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Did You Know I Was Here?
It's easy to assume that God is too busy for the little bumps and scrapes of life we experience every day. Should we bother Him with such mundane problems?

Switching from my former career as a mechanic and shop owner to a freelance writer has been a learning experience not only for me, but for my family as well. This is especially true for my young son, who wasn't used to seeing Daddy at home during the day.

An energetic five-year-old, Steven was thrilled at the prospect of having me around for a playmate. "Dad, can we play Hot Wheels?"

"No, Stevie," I'd reply. "Even though Daddy's home, he's still working."

He glanced doubtfully at the computer at which I laboured. "Well, can we play computer games then?"

Eventually he began to learn that during the day I had to spend my time writing and didn't wish to be disturbed.

One morning, however, as I was totally engrossed in a story I was working on, I noticed a small shadow fall across my chair. I listened, expecting an interruption, but nothing came. After finishing the paragraph, I leaned over to see my son standing very still, looking very sad as he fought back tears.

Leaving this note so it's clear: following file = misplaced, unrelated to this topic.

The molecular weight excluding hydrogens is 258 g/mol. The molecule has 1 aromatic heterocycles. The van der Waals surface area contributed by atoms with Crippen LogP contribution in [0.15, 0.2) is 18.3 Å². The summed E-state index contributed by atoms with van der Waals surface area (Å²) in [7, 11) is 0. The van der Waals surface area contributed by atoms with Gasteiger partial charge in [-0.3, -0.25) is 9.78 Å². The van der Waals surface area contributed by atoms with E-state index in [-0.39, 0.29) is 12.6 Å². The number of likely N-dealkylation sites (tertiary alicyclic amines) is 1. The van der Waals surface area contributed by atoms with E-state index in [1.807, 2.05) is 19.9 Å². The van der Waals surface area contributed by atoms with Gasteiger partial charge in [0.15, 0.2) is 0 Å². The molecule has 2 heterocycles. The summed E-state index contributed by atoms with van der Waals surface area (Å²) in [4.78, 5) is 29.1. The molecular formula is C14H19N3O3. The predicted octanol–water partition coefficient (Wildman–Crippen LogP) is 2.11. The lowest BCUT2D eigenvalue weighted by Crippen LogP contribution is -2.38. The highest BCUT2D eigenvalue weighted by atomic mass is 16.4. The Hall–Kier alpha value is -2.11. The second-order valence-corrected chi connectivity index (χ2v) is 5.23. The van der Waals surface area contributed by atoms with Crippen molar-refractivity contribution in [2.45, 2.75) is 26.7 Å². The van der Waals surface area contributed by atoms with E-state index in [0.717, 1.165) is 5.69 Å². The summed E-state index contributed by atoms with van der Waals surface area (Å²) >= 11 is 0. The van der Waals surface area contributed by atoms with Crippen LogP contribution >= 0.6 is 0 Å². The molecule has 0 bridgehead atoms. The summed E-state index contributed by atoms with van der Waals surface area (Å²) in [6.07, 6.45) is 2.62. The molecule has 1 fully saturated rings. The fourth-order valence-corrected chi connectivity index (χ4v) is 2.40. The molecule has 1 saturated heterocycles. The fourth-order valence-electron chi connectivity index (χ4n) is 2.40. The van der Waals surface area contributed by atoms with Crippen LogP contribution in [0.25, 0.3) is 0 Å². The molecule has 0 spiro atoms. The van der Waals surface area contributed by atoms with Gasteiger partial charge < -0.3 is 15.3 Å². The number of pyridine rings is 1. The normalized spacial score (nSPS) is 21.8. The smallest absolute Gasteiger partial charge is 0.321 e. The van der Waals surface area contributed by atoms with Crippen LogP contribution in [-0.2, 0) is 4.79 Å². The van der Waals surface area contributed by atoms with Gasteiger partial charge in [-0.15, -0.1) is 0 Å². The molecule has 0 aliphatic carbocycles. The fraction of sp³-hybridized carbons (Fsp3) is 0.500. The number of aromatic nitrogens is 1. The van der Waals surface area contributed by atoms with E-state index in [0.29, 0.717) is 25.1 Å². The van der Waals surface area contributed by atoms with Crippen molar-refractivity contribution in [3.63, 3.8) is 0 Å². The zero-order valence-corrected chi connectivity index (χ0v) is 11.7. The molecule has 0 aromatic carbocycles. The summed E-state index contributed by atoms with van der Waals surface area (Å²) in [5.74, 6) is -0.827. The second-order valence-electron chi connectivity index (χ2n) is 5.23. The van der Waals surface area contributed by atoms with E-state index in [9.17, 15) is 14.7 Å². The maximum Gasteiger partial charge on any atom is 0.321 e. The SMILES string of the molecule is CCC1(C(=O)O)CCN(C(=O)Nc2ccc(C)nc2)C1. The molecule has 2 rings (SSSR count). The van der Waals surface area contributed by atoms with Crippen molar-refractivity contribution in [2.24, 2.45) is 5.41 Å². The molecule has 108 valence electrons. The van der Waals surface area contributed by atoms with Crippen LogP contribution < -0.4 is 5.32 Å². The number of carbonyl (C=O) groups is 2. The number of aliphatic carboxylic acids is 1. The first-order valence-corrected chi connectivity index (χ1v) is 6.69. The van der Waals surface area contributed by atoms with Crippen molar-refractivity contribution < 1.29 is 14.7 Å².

"Did you know I was here?" he asked in a shaky voice.

"Yes, I did," I replied, wondering what was wrong.

He sniffed. "Did you know I was sad?"

I opened my arms and listened as he told me how he'd hurt himself while playing. After a hug and a kiss on the "owie," life moved on.

But though Steven left, his questions remained. Isn't this how we sometimes feel toward God?

I don't know about you, but it's easy for me to assume that God, my heavenly Father, is very busy, perhaps even too busy for the little problems that I run into every day. With so much on His plate, should I really be bothering Him with the bumps and scrapes that are just a part of everyday life? Injuries like rejection, personal failure, loneliness, or confusion?

But there is a danger here. By assuming that He doesn't have time for the "small" things, we begin to leave Him out of the big things as well. Such as when a child is deathly ill or a spouse dies, or if the family fortune is wiped out and the next meal becomes the main priority.

Having left God out of the everyday experiences of our lives, we now don't know how to view Him in the crisis, and we flounder. By so doing, we may become bitter and compound our loss.

If the truth were known, God isn't at all like us earthly fathers; He is much more. Yes, He has a lot on His plate, but it's a big plate. And if He cares about sparrows or flowers of the field, He most certainly has time to hear whatever little things you or I want to talk about.

In fact, He would be delighted to take you on His knee right now and hold you. And listen. It might be all you need.

"God, did you know I was here?" Yes, He knows. His thoughts never left you.

"God, did you know I was sad?" Go ahead, tell Him about it. He's between appointments right now and has all the time in the world. The rest of your life is waiting.

Rick Cogbill is a freelance writer based in Summerland, British Columbia.

Originally published in Testimony, December 2001.

 

 
 
 
 

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